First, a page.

mouth 3Colin Kaepernick, second string quarterback for the NFL’s San Francisco 49ers, takes a knee during the national anthem before each game. It’s his right. After all, maybe he has sciatica.

It’s his right because he lives in the country he does. The one he’s criticizing.

But what if he’s biting the hand that feeds him? What if the way he chooses to protest things in his country results in a drop in attendance at 49ers games? Is that right? Is it still . . . his right?

Should the 49ers have the right to fire him? Or to sue him for damages for breach of his employment contract if he causes a drop in their revenue or “just” fan goodwill and loyalty?

Kaepernick has a right to his free speech. But the right to free speech is not without limits. Can Kaepernick go into a dark movie theater and falsely yell “Fire!” just because he thinks it would be a “cool” thing to do? Not according to the U.S. Supreme Court. Someone else tried that. Got sued. Lost.

So, what are the limits on Kaepernick’s free speech? We already know he cannot try the dark movie theater bit. Does free speech entitle him with impunity to do what he’s doing at the playing of our national anthem at 49ers games? Even if it hurts the 49ers in their pocketbook? Or just results in boos from those who say “I get enough of this political and social nonsense nearly 24/7. I pay my hard earned dollars to enjoy a few hours of escape at a football game that is supposed to just be fun.”

Let’s step back a moment. What the Constitution provides is that government cannot intrude on or interfere with your right to free speech. Or Kaepernick’s. So the government cannot heckle Kaepernick when he takes a knee. But you and I can. That’s our right to free speech.

What about the 49ers? Can they interfere with Kaepernick’s taking a knee? Can they fire him? Because he’s a distraction to their business? Or just because they disagree with his politics?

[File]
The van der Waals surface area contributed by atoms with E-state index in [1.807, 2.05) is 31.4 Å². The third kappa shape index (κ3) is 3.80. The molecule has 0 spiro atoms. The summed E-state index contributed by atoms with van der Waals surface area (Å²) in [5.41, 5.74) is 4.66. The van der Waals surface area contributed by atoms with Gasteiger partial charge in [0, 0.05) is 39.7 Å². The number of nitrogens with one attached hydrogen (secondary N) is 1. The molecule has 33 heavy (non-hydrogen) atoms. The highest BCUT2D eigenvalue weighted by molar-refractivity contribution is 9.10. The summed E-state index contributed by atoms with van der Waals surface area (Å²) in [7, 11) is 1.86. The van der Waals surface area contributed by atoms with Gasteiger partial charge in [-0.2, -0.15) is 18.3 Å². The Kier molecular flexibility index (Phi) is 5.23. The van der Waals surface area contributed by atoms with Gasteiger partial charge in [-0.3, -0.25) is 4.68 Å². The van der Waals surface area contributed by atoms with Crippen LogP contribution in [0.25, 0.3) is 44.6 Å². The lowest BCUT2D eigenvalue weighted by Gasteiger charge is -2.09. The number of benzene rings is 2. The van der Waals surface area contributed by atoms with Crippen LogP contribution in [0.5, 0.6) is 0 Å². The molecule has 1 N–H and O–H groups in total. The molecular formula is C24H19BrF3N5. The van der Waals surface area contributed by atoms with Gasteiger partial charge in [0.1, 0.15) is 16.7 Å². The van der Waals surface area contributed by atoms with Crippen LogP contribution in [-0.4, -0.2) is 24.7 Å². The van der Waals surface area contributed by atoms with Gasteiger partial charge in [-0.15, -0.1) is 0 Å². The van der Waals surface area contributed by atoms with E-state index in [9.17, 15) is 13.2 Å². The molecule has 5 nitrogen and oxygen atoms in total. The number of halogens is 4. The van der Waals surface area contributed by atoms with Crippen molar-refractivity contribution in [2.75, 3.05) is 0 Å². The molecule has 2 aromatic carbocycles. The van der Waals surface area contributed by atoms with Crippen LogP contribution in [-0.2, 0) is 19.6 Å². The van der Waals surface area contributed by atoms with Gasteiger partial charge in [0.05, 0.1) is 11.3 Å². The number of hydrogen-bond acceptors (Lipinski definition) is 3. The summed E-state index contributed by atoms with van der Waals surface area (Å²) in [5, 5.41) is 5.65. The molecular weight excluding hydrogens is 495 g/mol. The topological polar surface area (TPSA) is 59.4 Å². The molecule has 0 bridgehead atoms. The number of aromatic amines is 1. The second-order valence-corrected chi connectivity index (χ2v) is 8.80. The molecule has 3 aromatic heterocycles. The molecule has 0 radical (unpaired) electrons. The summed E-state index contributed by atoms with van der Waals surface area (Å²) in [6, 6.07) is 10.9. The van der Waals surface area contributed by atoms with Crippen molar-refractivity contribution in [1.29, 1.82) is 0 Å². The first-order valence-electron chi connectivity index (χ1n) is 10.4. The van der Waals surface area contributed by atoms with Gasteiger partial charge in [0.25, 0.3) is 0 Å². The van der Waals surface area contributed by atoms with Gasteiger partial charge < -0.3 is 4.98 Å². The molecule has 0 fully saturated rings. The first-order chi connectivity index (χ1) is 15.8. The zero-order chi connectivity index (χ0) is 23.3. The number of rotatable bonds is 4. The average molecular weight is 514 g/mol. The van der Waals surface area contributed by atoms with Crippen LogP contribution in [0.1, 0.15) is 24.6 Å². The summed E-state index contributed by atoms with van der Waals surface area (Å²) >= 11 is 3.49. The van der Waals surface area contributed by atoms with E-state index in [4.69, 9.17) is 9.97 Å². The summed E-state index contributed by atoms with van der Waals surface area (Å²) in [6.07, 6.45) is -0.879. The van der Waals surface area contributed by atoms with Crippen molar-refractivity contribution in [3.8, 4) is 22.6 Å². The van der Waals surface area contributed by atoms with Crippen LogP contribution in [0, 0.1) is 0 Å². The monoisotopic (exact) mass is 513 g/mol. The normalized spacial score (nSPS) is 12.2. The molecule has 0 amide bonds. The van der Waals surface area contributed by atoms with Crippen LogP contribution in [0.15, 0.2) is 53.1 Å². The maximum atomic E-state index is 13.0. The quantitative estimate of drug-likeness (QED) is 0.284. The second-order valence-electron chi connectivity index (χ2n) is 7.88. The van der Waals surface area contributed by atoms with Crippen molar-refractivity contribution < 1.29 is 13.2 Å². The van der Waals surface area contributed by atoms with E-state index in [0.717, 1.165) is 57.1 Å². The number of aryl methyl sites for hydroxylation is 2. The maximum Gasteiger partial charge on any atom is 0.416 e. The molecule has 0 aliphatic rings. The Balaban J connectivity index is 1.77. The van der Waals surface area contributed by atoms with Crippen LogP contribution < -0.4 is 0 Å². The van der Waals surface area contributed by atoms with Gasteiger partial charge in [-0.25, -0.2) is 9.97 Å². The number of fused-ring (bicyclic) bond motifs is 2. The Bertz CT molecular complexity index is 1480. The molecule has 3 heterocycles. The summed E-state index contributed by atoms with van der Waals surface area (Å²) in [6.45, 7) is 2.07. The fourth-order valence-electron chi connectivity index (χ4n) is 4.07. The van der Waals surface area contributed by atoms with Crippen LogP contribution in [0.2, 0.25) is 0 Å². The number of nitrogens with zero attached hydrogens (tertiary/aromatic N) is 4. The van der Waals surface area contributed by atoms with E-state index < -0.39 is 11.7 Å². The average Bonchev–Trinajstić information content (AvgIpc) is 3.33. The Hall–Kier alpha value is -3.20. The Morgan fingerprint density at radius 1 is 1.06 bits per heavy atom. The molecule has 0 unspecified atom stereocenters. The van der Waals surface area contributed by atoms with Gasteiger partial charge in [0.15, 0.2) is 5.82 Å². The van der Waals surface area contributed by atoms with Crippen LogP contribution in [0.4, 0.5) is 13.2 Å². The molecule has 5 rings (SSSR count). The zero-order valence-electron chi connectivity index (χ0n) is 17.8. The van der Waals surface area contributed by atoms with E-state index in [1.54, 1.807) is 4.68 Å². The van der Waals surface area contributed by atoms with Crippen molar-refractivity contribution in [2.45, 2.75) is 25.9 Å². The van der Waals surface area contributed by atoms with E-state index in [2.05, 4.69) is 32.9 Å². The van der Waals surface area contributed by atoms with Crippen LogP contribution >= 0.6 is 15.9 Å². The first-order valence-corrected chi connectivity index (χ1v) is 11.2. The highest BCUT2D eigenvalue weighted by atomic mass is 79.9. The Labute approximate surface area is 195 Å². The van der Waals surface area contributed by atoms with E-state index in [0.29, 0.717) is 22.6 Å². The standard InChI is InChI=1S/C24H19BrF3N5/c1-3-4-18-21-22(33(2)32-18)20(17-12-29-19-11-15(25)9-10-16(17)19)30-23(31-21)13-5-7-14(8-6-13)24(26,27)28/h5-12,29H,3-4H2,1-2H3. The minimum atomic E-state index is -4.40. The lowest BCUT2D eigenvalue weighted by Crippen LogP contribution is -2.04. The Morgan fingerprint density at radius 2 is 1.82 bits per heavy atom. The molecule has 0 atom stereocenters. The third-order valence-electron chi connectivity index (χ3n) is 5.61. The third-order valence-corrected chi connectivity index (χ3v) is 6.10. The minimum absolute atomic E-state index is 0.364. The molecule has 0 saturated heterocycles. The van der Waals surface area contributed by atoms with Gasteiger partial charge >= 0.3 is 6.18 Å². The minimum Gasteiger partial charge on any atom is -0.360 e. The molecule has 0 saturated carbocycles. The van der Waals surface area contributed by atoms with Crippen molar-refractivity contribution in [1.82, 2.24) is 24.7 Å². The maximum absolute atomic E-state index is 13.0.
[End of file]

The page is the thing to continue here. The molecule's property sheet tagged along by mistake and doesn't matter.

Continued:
That’s an interesting question. If the 49ers were instead the University of California, the answer would be no. The courts have held that an employer whose business serves a governmental purpose ( in this example, education) is enough “like” a government that it will be prohibited from interfering with free speech to the same extent an actual government would. There’s a second reason too. The University of California is supported by, or aided by, governmental funds in the form of tax breaks. That’s enough even if the employer is not serving a governmental purpose as does the University of California.

So, what about the 49ers? Well, our government is charged with advancing the “life, liberty and pursuit of happiness” of its citizens. The 49ers, and other sports teams, foster a sense of community camaraderie. Is that close enough to “happiness” to constitute a governmental purpose and therefore preclude the 49ers from interfering with Kaepernick’s limited right to free speech? And then there are those local tax breaks given to the 49ers for maintaining their facilities and programs in San Francisco. Are those government subsidies enough to constrain the 49ers from interfering with Kaepernick’s limited right to free speech?

Fortunately, we won’t have to waste money, emotion and time resorting to courts to find out. Because the 49ers have the good sense that Kaepernick does not. To give him his right of free speech—and his “safe space“—more accurately a piece of the 49ers’s safe space—whether or not Kaepernick’s entitled to it. Legally or morally.

When Michael Jordan wanted to be heard on the subject of Kaepernick’s deep convictions, he gave $1 million to Black Lives Matter causes. And he gave $1 million to Police Lives Matter Too causes. And then he had the good sense—and cents—to . . . be quiet. He put his money where his mouth was and let his wallet do his talking. Sometimes passive quiet says more. Kaepernick hasn’t figured that out yet.

But then Colin Kaepernick is no Michael Jordan.

Editor’s Note: Speaking of “safe space,” have you heard the latest on that? Not worth the “space” of a separate blog, but nevertheless wanted to share this quickie: A local court or school board (can’t remember which) on the east coast recently ruled that a teacher cannot refer to his (oops, probably should have said “its”) students as “boys and girls” rather than “students and scholars” because it may encroach on the safe space of a student or scholar who does not consider itself (see, I’m learning) a ” boy or girl.” Just trying to do my part to make sure we all remain politically correct. It isn’t easy. We have to remain diligent and on our toes at all times!

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